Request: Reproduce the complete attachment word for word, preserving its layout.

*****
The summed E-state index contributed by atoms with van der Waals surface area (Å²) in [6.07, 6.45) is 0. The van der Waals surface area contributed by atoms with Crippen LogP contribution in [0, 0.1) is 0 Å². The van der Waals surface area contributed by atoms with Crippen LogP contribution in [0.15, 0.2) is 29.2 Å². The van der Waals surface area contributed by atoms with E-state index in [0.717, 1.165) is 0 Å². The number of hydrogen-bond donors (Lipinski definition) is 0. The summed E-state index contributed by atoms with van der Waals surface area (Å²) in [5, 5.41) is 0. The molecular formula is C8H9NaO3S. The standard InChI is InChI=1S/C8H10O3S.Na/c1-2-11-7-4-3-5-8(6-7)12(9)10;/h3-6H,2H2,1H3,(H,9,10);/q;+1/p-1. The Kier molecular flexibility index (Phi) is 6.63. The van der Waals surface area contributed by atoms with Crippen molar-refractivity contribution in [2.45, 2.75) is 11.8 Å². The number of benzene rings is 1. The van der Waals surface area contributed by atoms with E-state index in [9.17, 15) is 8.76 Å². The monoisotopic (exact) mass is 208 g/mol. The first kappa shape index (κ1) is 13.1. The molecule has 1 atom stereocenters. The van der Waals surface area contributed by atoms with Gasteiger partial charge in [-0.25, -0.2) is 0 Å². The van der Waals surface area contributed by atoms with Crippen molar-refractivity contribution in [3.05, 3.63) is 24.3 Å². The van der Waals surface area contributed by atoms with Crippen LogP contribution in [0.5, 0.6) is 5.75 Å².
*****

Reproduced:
The summed E-state index contributed by atoms with van der Waals surface area (Å²) in [6.07, 6.45) is 0. The van der Waals surface area contributed by atoms with Crippen LogP contribution in [0, 0.1) is 0 Å². The van der Waals surface area contributed by atoms with Crippen LogP contribution in [0.15, 0.2) is 29.2 Å². The van der Waals surface area contributed by atoms with E-state index in [0.717, 1.165) is 0 Å². The number of hydrogen-bond donors (Lipinski definition) is 0. The summed E-state index contributed by atoms with van der Waals surface area (Å²) in [5, 5.41) is 0. The molecular formula is C8H9NaO3S. The standard InChI is InChI=1S/C8H10O3S.Na/c1-2-11-7-4-3-5-8(6-7)12(9)10;/h3-6H,2H2,1H3,(H,9,10);/q;+1/p-1. The Kier molecular flexibility index (Phi) is 6.63. The van der Waals surface area contributed by atoms with Crippen molar-refractivity contribution in [2.45, 2.75) is 11.8 Å². The number of benzene rings is 1. The van der Waals surface area contributed by atoms with E-state index in [9.17, 15) is 8.76 Å². The monoisotopic (exact) mass is 208 g/mol. The first kappa shape index (κ1) is 13.1. The molecule has 1 atom stereocenters. The van der Waals surface area contributed by atoms with Gasteiger partial charge in [-0.25, -0.2) is 0 Å². The van der Waals surface area contributed by atoms with Crippen molar-refractivity contribution in [3.05, 3.63) is 24.3 Å². The van der Waals surface area contributed by atoms with Crippen LogP contribution in [0.5, 0.6) is 5.75 Å².